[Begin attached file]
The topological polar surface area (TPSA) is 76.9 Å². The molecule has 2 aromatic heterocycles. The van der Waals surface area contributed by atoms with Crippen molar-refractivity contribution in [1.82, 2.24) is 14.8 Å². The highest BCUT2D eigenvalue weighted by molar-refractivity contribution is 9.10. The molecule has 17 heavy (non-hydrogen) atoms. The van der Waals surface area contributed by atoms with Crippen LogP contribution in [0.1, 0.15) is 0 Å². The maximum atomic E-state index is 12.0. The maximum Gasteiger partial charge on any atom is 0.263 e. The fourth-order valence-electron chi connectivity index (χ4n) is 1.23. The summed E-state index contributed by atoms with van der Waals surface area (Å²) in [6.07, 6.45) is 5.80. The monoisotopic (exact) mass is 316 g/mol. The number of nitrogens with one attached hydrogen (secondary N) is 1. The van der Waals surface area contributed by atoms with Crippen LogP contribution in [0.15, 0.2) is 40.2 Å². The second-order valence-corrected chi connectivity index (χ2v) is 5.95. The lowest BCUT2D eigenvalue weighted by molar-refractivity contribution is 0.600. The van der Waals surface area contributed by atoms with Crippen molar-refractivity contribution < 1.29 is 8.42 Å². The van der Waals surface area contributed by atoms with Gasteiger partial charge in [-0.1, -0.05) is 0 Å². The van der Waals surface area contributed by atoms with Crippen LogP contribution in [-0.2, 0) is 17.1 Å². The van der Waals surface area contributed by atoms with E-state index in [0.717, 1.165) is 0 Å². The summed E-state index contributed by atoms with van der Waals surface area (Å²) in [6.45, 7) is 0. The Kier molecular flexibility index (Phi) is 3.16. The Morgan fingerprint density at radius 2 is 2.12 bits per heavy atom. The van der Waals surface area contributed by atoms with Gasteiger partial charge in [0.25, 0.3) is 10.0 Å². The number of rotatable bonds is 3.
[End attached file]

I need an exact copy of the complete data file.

The topological polar surface area (TPSA) is 76.9 Å². The molecule has 2 aromatic heterocycles. The van der Waals surface area contributed by atoms with Crippen molar-refractivity contribution in [1.82, 2.24) is 14.8 Å². The highest BCUT2D eigenvalue weighted by molar-refractivity contribution is 9.10. The molecule has 17 heavy (non-hydrogen) atoms. The van der Waals surface area contributed by atoms with Crippen LogP contribution in [0.1, 0.15) is 0 Å². The maximum atomic E-state index is 12.0. The maximum Gasteiger partial charge on any atom is 0.263 e. The fourth-order valence-electron chi connectivity index (χ4n) is 1.23. The summed E-state index contributed by atoms with van der Waals surface area (Å²) in [6.07, 6.45) is 5.80. The monoisotopic (exact) mass is 316 g/mol. The number of nitrogens with one attached hydrogen (secondary N) is 1. The van der Waals surface area contributed by atoms with Crippen LogP contribution in [0.15, 0.2) is 40.2 Å². The second-order valence-corrected chi connectivity index (χ2v) is 5.95. The lowest BCUT2D eigenvalue weighted by molar-refractivity contribution is 0.600. The van der Waals surface area contributed by atoms with Crippen molar-refractivity contribution < 1.29 is 8.42 Å². The van der Waals surface area contributed by atoms with Gasteiger partial charge in [-0.1, -0.05) is 0 Å². The van der Waals surface area contributed by atoms with Crippen LogP contribution in [-0.2, 0) is 17.1 Å². The van der Waals surface area contributed by atoms with E-state index in [0.717, 1.165) is 0 Å². The summed E-state index contributed by atoms with van der Waals surface area (Å²) in [6.45, 7) is 0. The Kier molecular flexibility index (Phi) is 3.16. The Morgan fingerprint density at radius 2 is 2.12 bits per heavy atom. The van der Waals surface area contributed by atoms with Gasteiger partial charge in [0.25, 0.3) is 10.0 Å². The number of rotatable bonds is 3.